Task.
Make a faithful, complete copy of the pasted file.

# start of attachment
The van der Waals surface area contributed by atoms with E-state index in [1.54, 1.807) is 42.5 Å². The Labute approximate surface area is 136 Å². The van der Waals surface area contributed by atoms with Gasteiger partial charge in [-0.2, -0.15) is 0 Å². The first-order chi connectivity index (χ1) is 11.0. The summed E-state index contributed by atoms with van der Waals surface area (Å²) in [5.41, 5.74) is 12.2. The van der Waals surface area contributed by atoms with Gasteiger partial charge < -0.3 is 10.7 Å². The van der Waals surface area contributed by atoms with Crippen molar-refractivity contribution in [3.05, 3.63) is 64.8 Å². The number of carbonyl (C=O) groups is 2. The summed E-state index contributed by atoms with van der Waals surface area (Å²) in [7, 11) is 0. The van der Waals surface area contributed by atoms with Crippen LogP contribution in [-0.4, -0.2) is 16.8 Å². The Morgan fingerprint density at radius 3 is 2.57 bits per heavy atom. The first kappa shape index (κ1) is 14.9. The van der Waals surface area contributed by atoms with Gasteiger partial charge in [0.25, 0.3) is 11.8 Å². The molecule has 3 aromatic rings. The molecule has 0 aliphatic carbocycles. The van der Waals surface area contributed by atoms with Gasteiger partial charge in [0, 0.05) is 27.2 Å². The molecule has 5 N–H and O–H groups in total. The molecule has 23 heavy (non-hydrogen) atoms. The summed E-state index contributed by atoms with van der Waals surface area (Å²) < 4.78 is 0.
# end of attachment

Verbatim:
The van der Waals surface area contributed by atoms with E-state index in [1.54, 1.807) is 42.5 Å². The Labute approximate surface area is 136 Å². The van der Waals surface area contributed by atoms with Gasteiger partial charge in [-0.2, -0.15) is 0 Å². The first-order chi connectivity index (χ1) is 11.0. The summed E-state index contributed by atoms with van der Waals surface area (Å²) in [5.41, 5.74) is 12.2. The van der Waals surface area contributed by atoms with Gasteiger partial charge < -0.3 is 10.7 Å². The van der Waals surface area contributed by atoms with Crippen molar-refractivity contribution in [3.05, 3.63) is 64.8 Å². The number of carbonyl (C=O) groups is 2. The summed E-state index contributed by atoms with van der Waals surface area (Å²) in [7, 11) is 0. The van der Waals surface area contributed by atoms with Crippen LogP contribution in [-0.4, -0.2) is 16.8 Å². The Morgan fingerprint density at radius 3 is 2.57 bits per heavy atom. The first kappa shape index (κ1) is 14.9. The van der Waals surface area contributed by atoms with Gasteiger partial charge in [0.25, 0.3) is 11.8 Å². The molecule has 3 aromatic rings. The molecule has 0 aliphatic carbocycles. The van der Waals surface area contributed by atoms with Gasteiger partial charge in [0, 0.05) is 27.2 Å². The molecule has 5 N–H and O–H groups in total. The molecule has 23 heavy (non-hydrogen) atoms. The summed E-state index contributed by atoms with van der Waals surface area (Å²) < 4.78 is 0.